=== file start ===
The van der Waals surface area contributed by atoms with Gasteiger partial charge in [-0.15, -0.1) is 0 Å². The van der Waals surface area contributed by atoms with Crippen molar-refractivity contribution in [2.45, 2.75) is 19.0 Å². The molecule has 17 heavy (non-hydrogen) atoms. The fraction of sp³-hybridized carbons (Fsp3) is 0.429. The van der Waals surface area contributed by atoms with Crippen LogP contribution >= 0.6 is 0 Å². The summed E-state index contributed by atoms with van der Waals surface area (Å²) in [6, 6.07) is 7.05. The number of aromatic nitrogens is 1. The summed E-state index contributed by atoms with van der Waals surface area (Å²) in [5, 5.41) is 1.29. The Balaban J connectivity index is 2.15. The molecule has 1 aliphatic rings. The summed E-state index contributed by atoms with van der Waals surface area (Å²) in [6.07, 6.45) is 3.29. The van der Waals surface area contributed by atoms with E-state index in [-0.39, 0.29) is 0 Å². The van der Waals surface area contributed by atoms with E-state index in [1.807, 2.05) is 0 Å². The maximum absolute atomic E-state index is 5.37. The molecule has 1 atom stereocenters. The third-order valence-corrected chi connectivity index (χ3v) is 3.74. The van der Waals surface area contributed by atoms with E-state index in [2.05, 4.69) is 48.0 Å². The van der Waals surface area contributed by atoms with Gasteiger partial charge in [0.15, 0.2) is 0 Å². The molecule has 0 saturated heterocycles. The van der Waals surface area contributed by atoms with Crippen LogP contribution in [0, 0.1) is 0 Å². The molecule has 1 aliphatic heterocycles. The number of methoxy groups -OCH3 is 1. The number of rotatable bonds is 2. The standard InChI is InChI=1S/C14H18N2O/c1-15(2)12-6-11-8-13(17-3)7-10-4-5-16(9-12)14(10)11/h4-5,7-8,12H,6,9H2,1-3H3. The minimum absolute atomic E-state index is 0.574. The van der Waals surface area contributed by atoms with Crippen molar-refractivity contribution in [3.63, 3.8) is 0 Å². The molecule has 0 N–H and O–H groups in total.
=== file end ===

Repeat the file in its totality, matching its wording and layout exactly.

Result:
The van der Waals surface area contributed by atoms with Gasteiger partial charge in [-0.15, -0.1) is 0 Å². The van der Waals surface area contributed by atoms with Crippen molar-refractivity contribution in [2.45, 2.75) is 19.0 Å². The molecule has 17 heavy (non-hydrogen) atoms. The fraction of sp³-hybridized carbons (Fsp3) is 0.429. The van der Waals surface area contributed by atoms with Crippen LogP contribution >= 0.6 is 0 Å². The summed E-state index contributed by atoms with van der Waals surface area (Å²) in [6, 6.07) is 7.05. The number of aromatic nitrogens is 1. The summed E-state index contributed by atoms with van der Waals surface area (Å²) in [5, 5.41) is 1.29. The Balaban J connectivity index is 2.15. The molecule has 1 aliphatic rings. The summed E-state index contributed by atoms with van der Waals surface area (Å²) in [6.07, 6.45) is 3.29. The van der Waals surface area contributed by atoms with E-state index in [-0.39, 0.29) is 0 Å². The van der Waals surface area contributed by atoms with E-state index in [1.807, 2.05) is 0 Å². The maximum absolute atomic E-state index is 5.37. The molecule has 1 atom stereocenters. The third-order valence-corrected chi connectivity index (χ3v) is 3.74. The van der Waals surface area contributed by atoms with E-state index in [2.05, 4.69) is 48.0 Å². The van der Waals surface area contributed by atoms with Gasteiger partial charge in [0.15, 0.2) is 0 Å². The molecule has 0 saturated heterocycles. The van der Waals surface area contributed by atoms with Crippen LogP contribution in [0, 0.1) is 0 Å². The molecule has 1 aliphatic heterocycles. The number of methoxy groups -OCH3 is 1. The number of rotatable bonds is 2. The standard InChI is InChI=1S/C14H18N2O/c1-15(2)12-6-11-8-13(17-3)7-10-4-5-16(9-12)14(10)11/h4-5,7-8,12H,6,9H2,1-3H3. The minimum absolute atomic E-state index is 0.574. The van der Waals surface area contributed by atoms with Crippen molar-refractivity contribution in [3.63, 3.8) is 0 Å². The molecule has 0 N–H and O–H groups in total.